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Campaign Dos and Don'ts

The Association of California School Administrators is the largest umbrella organization for school leaders in the United States, serving more than 17,000 California educators.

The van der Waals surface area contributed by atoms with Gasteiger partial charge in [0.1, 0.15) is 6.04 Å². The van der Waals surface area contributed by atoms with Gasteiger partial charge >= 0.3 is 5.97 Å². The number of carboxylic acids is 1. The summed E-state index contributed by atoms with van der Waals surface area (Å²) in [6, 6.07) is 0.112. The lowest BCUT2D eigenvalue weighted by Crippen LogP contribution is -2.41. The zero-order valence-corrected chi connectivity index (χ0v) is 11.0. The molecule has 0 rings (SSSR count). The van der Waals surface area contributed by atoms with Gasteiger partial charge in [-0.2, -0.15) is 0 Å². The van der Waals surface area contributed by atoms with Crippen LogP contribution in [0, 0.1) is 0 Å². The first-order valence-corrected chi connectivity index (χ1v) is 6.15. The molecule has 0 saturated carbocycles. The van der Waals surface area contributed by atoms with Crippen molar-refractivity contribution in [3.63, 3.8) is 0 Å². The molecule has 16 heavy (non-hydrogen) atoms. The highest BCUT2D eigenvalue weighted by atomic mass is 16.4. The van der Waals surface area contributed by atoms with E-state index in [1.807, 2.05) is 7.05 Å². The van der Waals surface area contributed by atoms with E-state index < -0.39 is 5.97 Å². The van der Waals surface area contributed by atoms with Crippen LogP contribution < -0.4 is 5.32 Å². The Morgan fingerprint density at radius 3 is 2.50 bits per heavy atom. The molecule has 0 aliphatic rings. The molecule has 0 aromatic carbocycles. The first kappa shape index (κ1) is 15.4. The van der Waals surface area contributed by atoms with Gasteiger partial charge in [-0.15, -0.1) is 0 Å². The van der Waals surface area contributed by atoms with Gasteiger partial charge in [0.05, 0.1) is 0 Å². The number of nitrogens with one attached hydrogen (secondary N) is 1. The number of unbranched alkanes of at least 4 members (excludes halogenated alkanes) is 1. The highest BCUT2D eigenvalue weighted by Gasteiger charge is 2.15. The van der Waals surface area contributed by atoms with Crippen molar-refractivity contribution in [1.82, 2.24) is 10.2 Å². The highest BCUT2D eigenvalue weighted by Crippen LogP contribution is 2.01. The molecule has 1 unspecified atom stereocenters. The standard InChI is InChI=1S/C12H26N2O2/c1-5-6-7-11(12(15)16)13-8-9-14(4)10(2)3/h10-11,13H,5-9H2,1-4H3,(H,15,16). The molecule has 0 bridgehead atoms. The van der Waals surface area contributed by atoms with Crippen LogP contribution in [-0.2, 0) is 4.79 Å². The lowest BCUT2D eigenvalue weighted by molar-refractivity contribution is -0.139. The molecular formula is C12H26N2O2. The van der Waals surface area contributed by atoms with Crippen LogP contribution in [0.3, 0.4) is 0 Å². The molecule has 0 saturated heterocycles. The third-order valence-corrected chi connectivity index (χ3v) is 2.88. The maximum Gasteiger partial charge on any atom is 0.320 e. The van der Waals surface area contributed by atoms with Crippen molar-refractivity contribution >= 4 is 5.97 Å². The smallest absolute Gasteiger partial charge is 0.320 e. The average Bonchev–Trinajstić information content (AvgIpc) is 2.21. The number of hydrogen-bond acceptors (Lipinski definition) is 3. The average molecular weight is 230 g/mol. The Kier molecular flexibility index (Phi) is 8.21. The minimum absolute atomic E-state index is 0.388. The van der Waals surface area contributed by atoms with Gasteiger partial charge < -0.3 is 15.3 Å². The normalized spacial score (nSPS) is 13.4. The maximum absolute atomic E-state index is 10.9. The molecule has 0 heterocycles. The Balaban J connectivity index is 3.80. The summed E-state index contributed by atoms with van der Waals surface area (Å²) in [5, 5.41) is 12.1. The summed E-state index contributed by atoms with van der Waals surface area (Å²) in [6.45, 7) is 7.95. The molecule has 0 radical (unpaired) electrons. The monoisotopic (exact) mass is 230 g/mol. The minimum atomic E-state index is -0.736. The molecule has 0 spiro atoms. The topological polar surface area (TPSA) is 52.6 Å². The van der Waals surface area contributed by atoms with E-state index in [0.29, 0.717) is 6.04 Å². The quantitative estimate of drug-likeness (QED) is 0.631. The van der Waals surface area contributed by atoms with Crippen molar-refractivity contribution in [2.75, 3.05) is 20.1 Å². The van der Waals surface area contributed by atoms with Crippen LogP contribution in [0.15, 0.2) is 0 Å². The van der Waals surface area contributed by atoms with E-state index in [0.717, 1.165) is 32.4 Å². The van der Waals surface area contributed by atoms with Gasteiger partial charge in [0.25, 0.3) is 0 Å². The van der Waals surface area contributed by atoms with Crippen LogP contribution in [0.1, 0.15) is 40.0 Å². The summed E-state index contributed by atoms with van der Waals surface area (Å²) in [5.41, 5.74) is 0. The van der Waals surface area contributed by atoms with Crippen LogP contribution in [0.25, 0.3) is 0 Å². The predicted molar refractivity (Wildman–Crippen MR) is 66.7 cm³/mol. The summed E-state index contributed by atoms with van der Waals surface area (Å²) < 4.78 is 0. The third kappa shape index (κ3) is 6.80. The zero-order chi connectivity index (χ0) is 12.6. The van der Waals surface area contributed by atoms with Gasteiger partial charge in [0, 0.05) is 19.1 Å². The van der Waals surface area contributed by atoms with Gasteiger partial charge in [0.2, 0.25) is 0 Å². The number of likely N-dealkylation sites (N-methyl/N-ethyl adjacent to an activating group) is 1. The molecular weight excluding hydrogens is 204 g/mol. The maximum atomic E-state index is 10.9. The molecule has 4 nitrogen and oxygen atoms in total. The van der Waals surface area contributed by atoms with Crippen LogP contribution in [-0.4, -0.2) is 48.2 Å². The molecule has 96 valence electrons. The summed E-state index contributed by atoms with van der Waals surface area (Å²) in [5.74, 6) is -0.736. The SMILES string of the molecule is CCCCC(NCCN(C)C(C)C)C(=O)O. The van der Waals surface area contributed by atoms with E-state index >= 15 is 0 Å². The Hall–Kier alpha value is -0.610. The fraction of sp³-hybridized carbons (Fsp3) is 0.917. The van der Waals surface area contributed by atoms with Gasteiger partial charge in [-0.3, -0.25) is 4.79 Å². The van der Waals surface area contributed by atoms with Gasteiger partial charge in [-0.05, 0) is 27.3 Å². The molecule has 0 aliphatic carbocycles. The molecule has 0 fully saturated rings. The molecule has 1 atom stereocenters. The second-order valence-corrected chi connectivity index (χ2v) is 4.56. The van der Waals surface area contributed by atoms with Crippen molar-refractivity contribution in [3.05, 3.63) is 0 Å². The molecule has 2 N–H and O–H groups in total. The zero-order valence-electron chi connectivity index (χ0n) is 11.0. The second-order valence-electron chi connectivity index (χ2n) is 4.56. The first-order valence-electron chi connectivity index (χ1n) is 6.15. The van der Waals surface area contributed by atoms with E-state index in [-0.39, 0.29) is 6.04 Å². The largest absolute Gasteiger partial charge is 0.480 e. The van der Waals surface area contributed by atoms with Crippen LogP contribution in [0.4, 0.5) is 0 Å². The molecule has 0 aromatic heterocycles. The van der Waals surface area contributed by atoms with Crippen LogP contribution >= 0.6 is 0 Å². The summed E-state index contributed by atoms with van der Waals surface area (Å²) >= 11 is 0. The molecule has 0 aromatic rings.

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FREQUENTLY ASKED QUESTIONS Posting Signs and Promotional Materials Q: May we post political messages to the employee bulletin board? A: "No." Brochures and tangible material may not be posted to employee bulletin boards if it advocates for or against a ballot measure or candidate. Q: May we wear buttons featuring political messages during the workday, at school events? A: "Yes" but with limits. As a matter of free speech, so long as any button or apparel does not disrupt education, public employees are allowed to wear buttons featuring political messages during the school day or at school events. However, individuals are cautioned against advocating for or against a political issue during the working school day. Practical Pointer If you know a group will be advocating/campaigning aggressively, for example the union might be promoting a state ballot measure, consider meeting with the group's leadership team to review the laws and your organization's policies. This will help avoid the appearance that the district is stifling free speech rights. Before and After School Q: May we distribute materials, which were not created using any district resources, before/after school and at school events such as back-to-school night, sports? A: Generally, "No." If a district or employee is at a school event in his or her professional capacity, he or she is likely on "district time" and therefore may not distribute political material or advocate. In that setting, only neutral, fact-based information may be provided. District administrators, including school site administrators, should be careful not to pressure school personnel into participating in any campaign effort. Endorsement, Advertising and Public Presentations Q: May district employees and board members endorse initiatives and/or candidates? A: "Yes," so long as it occurs after work, not on school grounds and does not involve any school resources. Employees and board members may NOT endorse initiatives or candidates when speaking in their official capacity. However, as private citizens, each individual is entitled to advocate freely. Despite this limitation, a Board may vote, during a properly noticed board meeting, to support or oppose a ballot measure that may affect the agency. The district resources used to prepare the resolution, place it on the agenda and time to debate it, etc., are not considered an improper expenditure of district resources. [See Choice-in-Education League et al, Plaintiffs and Respondents, v. LAUSD et al, 17 Cal. App. 4th 415 (1993)] Q: Can the board legally direct the superintendent and staff to remain silent on a matter before the voters? A: "No." The Board may not instruct school district employees on how they might act as private citizens when not on "work time." The Board may, however, set guidelines for conduct during the work day. Q: May a candidate or campaign committee purchase space in a school district publication? A: "Yes," so long as the forum is available to all sides on an equitable basis, a school district publication may be used. However, use of a publication for campaign purposes must not constitute use of district resources, and must be compensated accordingly. Further, by allowing a candidate to purchase space, the District must allow all sides of a campaign to participate, effectively opening the doors for any number of unforeseen voices. We would recommend against permitting the purchase of space in a school district publication for political reasons. Q: May members of the public speak to an election topic/candidate during the public comments section of a general board meeting? A: "Yes." The public is entitled to speak during the public comments section of a board meeting on an election topic/candidate. The Board should refrain from responding to any comments made during the public comments section of the meeting that would constitute advocacy for one side or the other. Visit us at F3law.com Find more information and resources at F3law.com/resources Contact us at Communications@f3law.com F3-016

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